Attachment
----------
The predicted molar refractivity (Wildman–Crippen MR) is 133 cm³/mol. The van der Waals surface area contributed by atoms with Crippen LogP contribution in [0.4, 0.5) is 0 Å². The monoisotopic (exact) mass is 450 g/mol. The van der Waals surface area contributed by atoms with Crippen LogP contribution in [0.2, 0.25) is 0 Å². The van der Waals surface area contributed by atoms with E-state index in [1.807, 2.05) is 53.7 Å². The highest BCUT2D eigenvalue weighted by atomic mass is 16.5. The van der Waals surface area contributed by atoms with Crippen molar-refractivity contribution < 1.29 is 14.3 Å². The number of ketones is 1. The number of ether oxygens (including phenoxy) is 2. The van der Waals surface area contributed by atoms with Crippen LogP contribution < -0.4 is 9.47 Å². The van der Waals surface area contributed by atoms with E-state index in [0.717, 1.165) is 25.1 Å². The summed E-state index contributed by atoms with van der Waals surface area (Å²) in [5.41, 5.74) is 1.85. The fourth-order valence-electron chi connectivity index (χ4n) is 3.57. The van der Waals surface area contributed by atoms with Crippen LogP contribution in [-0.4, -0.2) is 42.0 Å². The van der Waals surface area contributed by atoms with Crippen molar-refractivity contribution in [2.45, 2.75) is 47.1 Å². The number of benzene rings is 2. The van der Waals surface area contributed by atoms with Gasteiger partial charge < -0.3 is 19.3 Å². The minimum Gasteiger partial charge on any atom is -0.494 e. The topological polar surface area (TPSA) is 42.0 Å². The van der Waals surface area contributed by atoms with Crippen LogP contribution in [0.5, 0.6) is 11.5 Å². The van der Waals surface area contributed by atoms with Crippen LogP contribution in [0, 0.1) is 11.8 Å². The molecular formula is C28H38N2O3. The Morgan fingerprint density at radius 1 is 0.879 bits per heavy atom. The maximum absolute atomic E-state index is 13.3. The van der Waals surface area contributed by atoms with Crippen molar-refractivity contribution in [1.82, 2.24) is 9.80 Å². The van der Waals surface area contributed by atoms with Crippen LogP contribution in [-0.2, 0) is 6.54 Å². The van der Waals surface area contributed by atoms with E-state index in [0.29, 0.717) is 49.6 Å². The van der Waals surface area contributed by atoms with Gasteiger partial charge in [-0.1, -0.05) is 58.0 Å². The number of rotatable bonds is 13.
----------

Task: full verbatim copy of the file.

The predicted molar refractivity (Wildman–Crippen MR) is 133 cm³/mol. The van der Waals surface area contributed by atoms with Crippen LogP contribution in [0.4, 0.5) is 0 Å². The monoisotopic (exact) mass is 450 g/mol. The van der Waals surface area contributed by atoms with Crippen LogP contribution in [0.2, 0.25) is 0 Å². The van der Waals surface area contributed by atoms with E-state index in [1.807, 2.05) is 53.7 Å². The highest BCUT2D eigenvalue weighted by atomic mass is 16.5. The van der Waals surface area contributed by atoms with Crippen molar-refractivity contribution < 1.29 is 14.3 Å². The number of ketones is 1. The number of ether oxygens (including phenoxy) is 2. The van der Waals surface area contributed by atoms with Crippen LogP contribution < -0.4 is 9.47 Å². The van der Waals surface area contributed by atoms with E-state index in [0.717, 1.165) is 25.1 Å². The summed E-state index contributed by atoms with van der Waals surface area (Å²) in [5.41, 5.74) is 1.85. The fourth-order valence-electron chi connectivity index (χ4n) is 3.57. The van der Waals surface area contributed by atoms with Crippen LogP contribution in [-0.4, -0.2) is 42.0 Å². The van der Waals surface area contributed by atoms with Crippen molar-refractivity contribution in [2.45, 2.75) is 47.1 Å². The number of benzene rings is 2. The van der Waals surface area contributed by atoms with Gasteiger partial charge < -0.3 is 19.3 Å². The minimum Gasteiger partial charge on any atom is -0.494 e. The topological polar surface area (TPSA) is 42.0 Å². The van der Waals surface area contributed by atoms with Crippen LogP contribution in [0.5, 0.6) is 11.5 Å². The van der Waals surface area contributed by atoms with Crippen LogP contribution in [0, 0.1) is 11.8 Å². The molecular formula is C28H38N2O3. The Morgan fingerprint density at radius 1 is 0.879 bits per heavy atom. The maximum absolute atomic E-state index is 13.3. The van der Waals surface area contributed by atoms with Crippen molar-refractivity contribution in [1.82, 2.24) is 9.80 Å². The van der Waals surface area contributed by atoms with Crippen LogP contribution in [-0.2, 0) is 6.54 Å². The van der Waals surface area contributed by atoms with E-state index in [0.29, 0.717) is 49.6 Å². The van der Waals surface area contributed by atoms with Gasteiger partial charge in [-0.1, -0.05) is 58.0 Å². The number of rotatable bonds is 13.